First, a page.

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Offline grumpydoc

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Re: UK forum members, BREXIT?
« Reply #249 on: June 14, 2016, 09:10:17 am »
NHS vs Middle East example...
... which completely ignores the very basic distinction that the UAE has a far higher per-capita income than the UK, and so can afford it.
Per capita GDP is about 1.5x the UK (although I suspect that is not the whole story).

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I think you ignored me writing the hospital is PROFITABLE. Only the first 3 days of intensive care is subsidized/paid by the Government. All other hospital income is paid for by the users. So it has nothing to do with per capita income.
It seems unliely if they are charging only $3800 for a month's care. Post stroke care needs a fairly large team of specialist physios and occupational therapists - try costing aup a month's stay in an acute stroke unit in the US.

I would be interested to know the date of your father's first presentation - evidence for thrombolysis in acute ischaemic stroke was coming in around 2007-2008, admittedly the NHS was a little slow off the ground but today, if you presented to a hospital with an acute stroke unit today you should be in the CT scanner within an hour, probably within 30 minutes as you are correct in that thrombolysis (clot dissolving) therapy should be given within three hours of symptoms developing.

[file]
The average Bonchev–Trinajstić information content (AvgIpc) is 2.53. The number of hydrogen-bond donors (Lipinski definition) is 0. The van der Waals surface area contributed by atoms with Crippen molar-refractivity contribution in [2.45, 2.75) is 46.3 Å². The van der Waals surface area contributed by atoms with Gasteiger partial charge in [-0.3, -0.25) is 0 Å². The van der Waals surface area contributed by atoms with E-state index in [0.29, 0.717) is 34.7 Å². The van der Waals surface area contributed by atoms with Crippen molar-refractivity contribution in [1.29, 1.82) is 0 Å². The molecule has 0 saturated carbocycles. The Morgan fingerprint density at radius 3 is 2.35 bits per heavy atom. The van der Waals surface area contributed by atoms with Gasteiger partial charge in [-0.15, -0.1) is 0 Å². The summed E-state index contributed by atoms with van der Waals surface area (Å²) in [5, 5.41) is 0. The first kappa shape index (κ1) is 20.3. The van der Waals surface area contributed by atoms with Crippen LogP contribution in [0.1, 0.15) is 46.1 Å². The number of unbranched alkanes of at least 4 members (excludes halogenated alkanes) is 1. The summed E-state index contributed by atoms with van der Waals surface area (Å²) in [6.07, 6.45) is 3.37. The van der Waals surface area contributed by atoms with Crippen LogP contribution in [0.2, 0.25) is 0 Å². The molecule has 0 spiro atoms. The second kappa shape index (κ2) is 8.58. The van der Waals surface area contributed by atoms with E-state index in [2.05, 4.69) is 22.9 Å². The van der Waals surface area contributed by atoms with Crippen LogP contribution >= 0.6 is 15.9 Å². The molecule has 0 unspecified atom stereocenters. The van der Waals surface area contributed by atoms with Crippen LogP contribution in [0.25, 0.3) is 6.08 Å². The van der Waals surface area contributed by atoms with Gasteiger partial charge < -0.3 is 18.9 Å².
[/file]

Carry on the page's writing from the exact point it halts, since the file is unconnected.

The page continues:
As for haemorrhagic strokes - management is still "conservative" - there is no real role for surgery and initial therapy is supportive, perhaps managing raised ntracranial pressure helps. Certainly treatment in a specialist unit helps improve outcomes.

The NHS is not without its problems, certainly, it was dire in the 1970's worse in the 1980's and then got markedly better with increased resources. Unfortunately it has been going downhill again recently and it is clear that Cameron's plan is to get it off the government's balance sheet and sod the effect on care.

As for private care in the UK - well, I do have private insurance, but would not want anything major done in a private hospital. It certainly would not have helped you in the case of an acute stroke.

But the NHS is tangential to the current argument - except for Vote Leave blathering on (largely dishonestly) about how  much more money we would have to spend on the Nash if we pull out of Europe - deliberately linking the current state of the NHS with our membership of the EU when it has pretty much bugger all to do with it.

I note that the Vote Leave campaign has promised all sorts of monies would be available if we pull out - amounting to rather more than even their inflated estimates of how much EU membership costs us.

Quote from: Hero99
Yes it is the EU's fault we've not being building schools and houses fast enough to keep up.

When immigration is controlled by the government, the government can reliably react to population growth because it's relatively stable and predictable. If more children are born, then their births will be registered so the government knows to more school places will be required in five years time and more houses need to be built over the next twenty years. Now anyone can just hop over the channel at any point, resulting in unpredictable population growth and chaos.
No, it is not - the shortfall in housing extends back 20-30 years due to massive reduction in local authority building programmes and the immigration that everyone is worrying about dates back over the last 8-10 years.



If you believe government will reliably react to anything then you have a lot more fath in politicians than I do.